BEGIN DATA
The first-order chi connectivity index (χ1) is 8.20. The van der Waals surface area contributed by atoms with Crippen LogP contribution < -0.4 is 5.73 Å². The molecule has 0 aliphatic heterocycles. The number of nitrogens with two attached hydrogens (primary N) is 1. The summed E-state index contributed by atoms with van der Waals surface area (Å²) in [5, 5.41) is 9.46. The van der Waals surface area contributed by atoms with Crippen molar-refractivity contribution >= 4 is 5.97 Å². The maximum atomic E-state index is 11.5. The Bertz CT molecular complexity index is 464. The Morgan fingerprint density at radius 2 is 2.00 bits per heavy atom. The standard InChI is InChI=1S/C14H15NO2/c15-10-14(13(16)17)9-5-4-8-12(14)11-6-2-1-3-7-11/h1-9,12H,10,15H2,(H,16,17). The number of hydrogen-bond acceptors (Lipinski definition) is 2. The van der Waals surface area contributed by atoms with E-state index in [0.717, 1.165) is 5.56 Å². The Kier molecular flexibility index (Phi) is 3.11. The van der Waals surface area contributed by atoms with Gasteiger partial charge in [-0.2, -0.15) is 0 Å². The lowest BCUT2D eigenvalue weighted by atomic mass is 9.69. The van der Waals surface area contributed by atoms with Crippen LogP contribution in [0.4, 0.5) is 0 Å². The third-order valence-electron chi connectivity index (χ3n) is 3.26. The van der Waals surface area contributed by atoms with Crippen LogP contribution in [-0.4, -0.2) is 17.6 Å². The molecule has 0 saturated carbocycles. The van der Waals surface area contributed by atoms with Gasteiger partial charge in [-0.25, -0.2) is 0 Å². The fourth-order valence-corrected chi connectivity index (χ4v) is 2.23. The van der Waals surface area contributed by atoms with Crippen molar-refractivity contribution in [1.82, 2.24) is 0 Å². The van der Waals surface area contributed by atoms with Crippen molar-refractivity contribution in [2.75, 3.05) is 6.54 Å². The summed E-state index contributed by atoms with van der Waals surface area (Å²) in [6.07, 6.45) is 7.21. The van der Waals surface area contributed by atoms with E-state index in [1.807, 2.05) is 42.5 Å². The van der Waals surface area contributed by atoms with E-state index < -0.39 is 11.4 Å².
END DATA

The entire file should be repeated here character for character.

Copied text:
The first-order chi connectivity index (χ1) is 8.20. The van der Waals surface area contributed by atoms with Crippen LogP contribution < -0.4 is 5.73 Å². The molecule has 0 aliphatic heterocycles. The number of nitrogens with two attached hydrogens (primary N) is 1. The summed E-state index contributed by atoms with van der Waals surface area (Å²) in [5, 5.41) is 9.46. The van der Waals surface area contributed by atoms with Crippen molar-refractivity contribution >= 4 is 5.97 Å². The maximum atomic E-state index is 11.5. The Bertz CT molecular complexity index is 464. The Morgan fingerprint density at radius 2 is 2.00 bits per heavy atom. The standard InChI is InChI=1S/C14H15NO2/c15-10-14(13(16)17)9-5-4-8-12(14)11-6-2-1-3-7-11/h1-9,12H,10,15H2,(H,16,17). The number of hydrogen-bond acceptors (Lipinski definition) is 2. The van der Waals surface area contributed by atoms with E-state index in [0.717, 1.165) is 5.56 Å². The Kier molecular flexibility index (Phi) is 3.11. The van der Waals surface area contributed by atoms with Gasteiger partial charge in [-0.2, -0.15) is 0 Å². The lowest BCUT2D eigenvalue weighted by atomic mass is 9.69. The van der Waals surface area contributed by atoms with Crippen LogP contribution in [0.4, 0.5) is 0 Å². The third-order valence-electron chi connectivity index (χ3n) is 3.26. The van der Waals surface area contributed by atoms with Crippen LogP contribution in [-0.4, -0.2) is 17.6 Å². The molecule has 0 saturated carbocycles. The van der Waals surface area contributed by atoms with Gasteiger partial charge in [-0.25, -0.2) is 0 Å². The fourth-order valence-corrected chi connectivity index (χ4v) is 2.23. The van der Waals surface area contributed by atoms with Crippen molar-refractivity contribution in [1.82, 2.24) is 0 Å². The van der Waals surface area contributed by atoms with Crippen molar-refractivity contribution in [2.75, 3.05) is 6.54 Å². The summed E-state index contributed by atoms with van der Waals surface area (Å²) in [6.07, 6.45) is 7.21. The van der Waals surface area contributed by atoms with E-state index in [1.807, 2.05) is 42.5 Å². The van der Waals surface area contributed by atoms with E-state index < -0.39 is 11.4 Å².